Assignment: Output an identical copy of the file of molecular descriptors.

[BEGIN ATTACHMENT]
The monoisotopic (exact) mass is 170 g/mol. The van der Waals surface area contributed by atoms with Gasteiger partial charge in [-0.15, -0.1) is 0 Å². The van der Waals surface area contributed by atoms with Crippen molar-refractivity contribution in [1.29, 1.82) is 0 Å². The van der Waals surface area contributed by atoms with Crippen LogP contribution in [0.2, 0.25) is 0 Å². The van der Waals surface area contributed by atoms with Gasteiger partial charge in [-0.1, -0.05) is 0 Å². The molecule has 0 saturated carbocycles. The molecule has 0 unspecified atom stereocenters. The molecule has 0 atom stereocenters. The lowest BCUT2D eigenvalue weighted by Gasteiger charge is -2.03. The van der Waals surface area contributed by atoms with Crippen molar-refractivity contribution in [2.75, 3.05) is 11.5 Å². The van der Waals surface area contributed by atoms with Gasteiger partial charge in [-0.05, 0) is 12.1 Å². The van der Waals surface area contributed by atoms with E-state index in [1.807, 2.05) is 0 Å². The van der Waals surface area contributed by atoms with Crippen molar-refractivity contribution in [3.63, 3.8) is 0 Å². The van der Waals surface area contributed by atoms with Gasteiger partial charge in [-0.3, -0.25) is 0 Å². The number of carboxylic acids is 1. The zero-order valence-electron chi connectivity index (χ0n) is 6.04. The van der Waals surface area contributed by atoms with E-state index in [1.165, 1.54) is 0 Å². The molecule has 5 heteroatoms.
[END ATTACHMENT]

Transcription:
The monoisotopic (exact) mass is 170 g/mol. The van der Waals surface area contributed by atoms with Gasteiger partial charge in [-0.15, -0.1) is 0 Å². The van der Waals surface area contributed by atoms with Crippen molar-refractivity contribution in [1.29, 1.82) is 0 Å². The van der Waals surface area contributed by atoms with Crippen LogP contribution in [0.2, 0.25) is 0 Å². The van der Waals surface area contributed by atoms with Gasteiger partial charge in [-0.1, -0.05) is 0 Å². The molecule has 0 saturated carbocycles. The molecule has 0 unspecified atom stereocenters. The molecule has 0 atom stereocenters. The lowest BCUT2D eigenvalue weighted by Gasteiger charge is -2.03. The van der Waals surface area contributed by atoms with Crippen molar-refractivity contribution in [2.75, 3.05) is 11.5 Å². The van der Waals surface area contributed by atoms with Gasteiger partial charge in [-0.05, 0) is 12.1 Å². The van der Waals surface area contributed by atoms with E-state index in [1.807, 2.05) is 0 Å². The van der Waals surface area contributed by atoms with Crippen molar-refractivity contribution in [3.63, 3.8) is 0 Å². The van der Waals surface area contributed by atoms with Gasteiger partial charge in [-0.3, -0.25) is 0 Å². The number of carboxylic acids is 1. The zero-order valence-electron chi connectivity index (χ0n) is 6.04. The van der Waals surface area contributed by atoms with E-state index in [1.165, 1.54) is 0 Å². The molecule has 5 heteroatoms.